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How Continuing Care Retirement Communities Work

CCRCs aim to provide a continuum of care as a resident ages. Here’s how to evaluate the choices.

Continuing care retirement communities, also known as CCRCs or life plan communities, are a long-term care option for older people who want to stay in the same place through different phases of the aging process.

There are about 1,900 CCRCs nationwide, according to the nonprofit National Investment Center for Seniors Housing & Care (NIC). They offer different types of housing and care levels based on an older adult’s needs and how they change. 

For example, a resident can start out living independently in an apartment and later transition to assisted living to get more help with daily activities, or to skilled nursing to receive more medical care, while remaining in the same community.

The chief benefit of CCRCs is that they provide a wide range of care, services and activities in one place, offering residents a sense of stability and familiarity as their abilities or health conditions change. But that comes at a cost.

Most communities charge an entry fee. The average initial payment is about $402,000, but the fees can range widely, from $40,000 to more than $2 million, according to NIC, which tracks costs at some 1,100 CCRCs in 99 major U.S. markets.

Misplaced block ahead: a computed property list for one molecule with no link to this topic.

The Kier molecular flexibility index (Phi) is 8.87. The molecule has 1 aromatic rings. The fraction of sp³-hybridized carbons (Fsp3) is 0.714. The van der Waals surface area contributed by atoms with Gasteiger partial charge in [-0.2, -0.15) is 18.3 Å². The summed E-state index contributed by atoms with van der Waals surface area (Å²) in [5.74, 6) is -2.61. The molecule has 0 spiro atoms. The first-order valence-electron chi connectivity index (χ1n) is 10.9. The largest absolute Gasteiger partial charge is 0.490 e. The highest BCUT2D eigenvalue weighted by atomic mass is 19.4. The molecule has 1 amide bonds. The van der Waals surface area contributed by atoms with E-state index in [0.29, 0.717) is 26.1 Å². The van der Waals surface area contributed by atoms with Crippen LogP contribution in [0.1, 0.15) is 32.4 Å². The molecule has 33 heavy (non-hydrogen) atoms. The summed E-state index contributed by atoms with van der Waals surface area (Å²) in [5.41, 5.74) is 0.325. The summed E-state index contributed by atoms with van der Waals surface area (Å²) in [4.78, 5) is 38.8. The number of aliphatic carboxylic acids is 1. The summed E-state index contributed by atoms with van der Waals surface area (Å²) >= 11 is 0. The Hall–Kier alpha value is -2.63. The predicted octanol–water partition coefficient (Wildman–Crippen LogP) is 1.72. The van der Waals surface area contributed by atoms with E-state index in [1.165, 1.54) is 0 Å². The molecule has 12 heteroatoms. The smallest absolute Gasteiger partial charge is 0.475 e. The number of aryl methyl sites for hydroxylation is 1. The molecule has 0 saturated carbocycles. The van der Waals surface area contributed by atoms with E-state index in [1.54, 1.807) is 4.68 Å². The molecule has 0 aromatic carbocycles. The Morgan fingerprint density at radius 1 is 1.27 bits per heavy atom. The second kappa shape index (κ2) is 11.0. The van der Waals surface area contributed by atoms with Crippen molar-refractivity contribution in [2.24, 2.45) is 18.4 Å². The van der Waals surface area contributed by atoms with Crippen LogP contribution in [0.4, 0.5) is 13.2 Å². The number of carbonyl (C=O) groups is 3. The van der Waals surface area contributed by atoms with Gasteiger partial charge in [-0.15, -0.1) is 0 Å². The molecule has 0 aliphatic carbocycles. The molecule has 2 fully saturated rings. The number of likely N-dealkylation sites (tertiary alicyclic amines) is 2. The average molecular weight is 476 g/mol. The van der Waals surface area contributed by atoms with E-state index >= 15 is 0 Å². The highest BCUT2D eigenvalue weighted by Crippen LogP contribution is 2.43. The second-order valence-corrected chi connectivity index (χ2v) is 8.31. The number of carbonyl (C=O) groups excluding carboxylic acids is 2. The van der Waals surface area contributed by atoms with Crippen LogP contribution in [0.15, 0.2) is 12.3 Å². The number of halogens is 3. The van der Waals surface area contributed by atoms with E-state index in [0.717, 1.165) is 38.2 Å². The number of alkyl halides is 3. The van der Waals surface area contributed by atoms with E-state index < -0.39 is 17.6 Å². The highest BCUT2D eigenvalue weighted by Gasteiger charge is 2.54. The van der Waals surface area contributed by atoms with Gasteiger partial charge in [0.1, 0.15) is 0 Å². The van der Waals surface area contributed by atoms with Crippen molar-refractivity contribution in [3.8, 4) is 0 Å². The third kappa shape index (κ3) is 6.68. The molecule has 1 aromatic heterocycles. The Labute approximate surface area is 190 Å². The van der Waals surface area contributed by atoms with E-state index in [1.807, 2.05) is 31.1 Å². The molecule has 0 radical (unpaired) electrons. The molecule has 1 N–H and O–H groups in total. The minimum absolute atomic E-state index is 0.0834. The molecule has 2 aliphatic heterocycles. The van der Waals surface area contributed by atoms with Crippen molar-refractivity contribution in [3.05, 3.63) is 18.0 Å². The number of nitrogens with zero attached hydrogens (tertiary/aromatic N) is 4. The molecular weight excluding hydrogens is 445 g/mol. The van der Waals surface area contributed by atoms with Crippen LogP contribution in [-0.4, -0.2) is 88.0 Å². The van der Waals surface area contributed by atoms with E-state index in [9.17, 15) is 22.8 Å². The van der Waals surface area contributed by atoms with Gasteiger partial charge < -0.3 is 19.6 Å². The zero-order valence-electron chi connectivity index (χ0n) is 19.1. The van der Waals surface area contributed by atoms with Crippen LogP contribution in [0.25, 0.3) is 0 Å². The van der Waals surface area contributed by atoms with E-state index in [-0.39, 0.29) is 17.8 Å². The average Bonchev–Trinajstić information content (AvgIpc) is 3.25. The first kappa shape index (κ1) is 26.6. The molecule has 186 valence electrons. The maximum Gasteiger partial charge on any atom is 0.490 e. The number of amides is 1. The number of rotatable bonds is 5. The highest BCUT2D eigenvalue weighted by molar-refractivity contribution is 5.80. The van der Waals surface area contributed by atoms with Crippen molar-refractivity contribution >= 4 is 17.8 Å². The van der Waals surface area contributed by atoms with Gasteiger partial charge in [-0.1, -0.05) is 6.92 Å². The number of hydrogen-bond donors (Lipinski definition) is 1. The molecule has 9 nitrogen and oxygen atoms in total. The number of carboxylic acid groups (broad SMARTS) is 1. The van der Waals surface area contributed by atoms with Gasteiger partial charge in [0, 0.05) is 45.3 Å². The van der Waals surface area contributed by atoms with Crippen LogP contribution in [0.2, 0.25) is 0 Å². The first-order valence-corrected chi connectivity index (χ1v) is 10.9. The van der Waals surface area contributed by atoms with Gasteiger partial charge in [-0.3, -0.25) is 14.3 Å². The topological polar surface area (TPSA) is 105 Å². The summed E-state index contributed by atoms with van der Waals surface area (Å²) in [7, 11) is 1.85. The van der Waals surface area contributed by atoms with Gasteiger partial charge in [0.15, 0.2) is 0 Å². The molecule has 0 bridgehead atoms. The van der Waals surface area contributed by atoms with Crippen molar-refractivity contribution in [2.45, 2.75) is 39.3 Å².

Once residents move in, they pay monthly maintenance or service fees. Other continuing care communities operate on a rental model with no up-front fee. The average monthly charge across both types of communities in the third quarter of 2021 was $3,555, and rents typically rise about 2 percent a year, NIC says.

CCRCs tend to have higher occupancy than standalone independent living, assisted living and nursing care communities and have seen less of a decline during the pandemic, according to NIC data. CCRC occupancy rates dipped from 91.5 percent in the first quarter of 2020 to 84.3 percent a year later, but had inched back up to 85.4 percent by October 2021.

10 questions to ask a CCRC

Your loved one needs to be involved in the selection process.

LeadingAge, a nationwide organization of nonprofit and government aging-services providers, recommends that prospective residents ask these 10 key questions when considering a continuing care retirement community.

1. Are you for-profit or not-for-profit, and what’s the financial strength of the retirement community?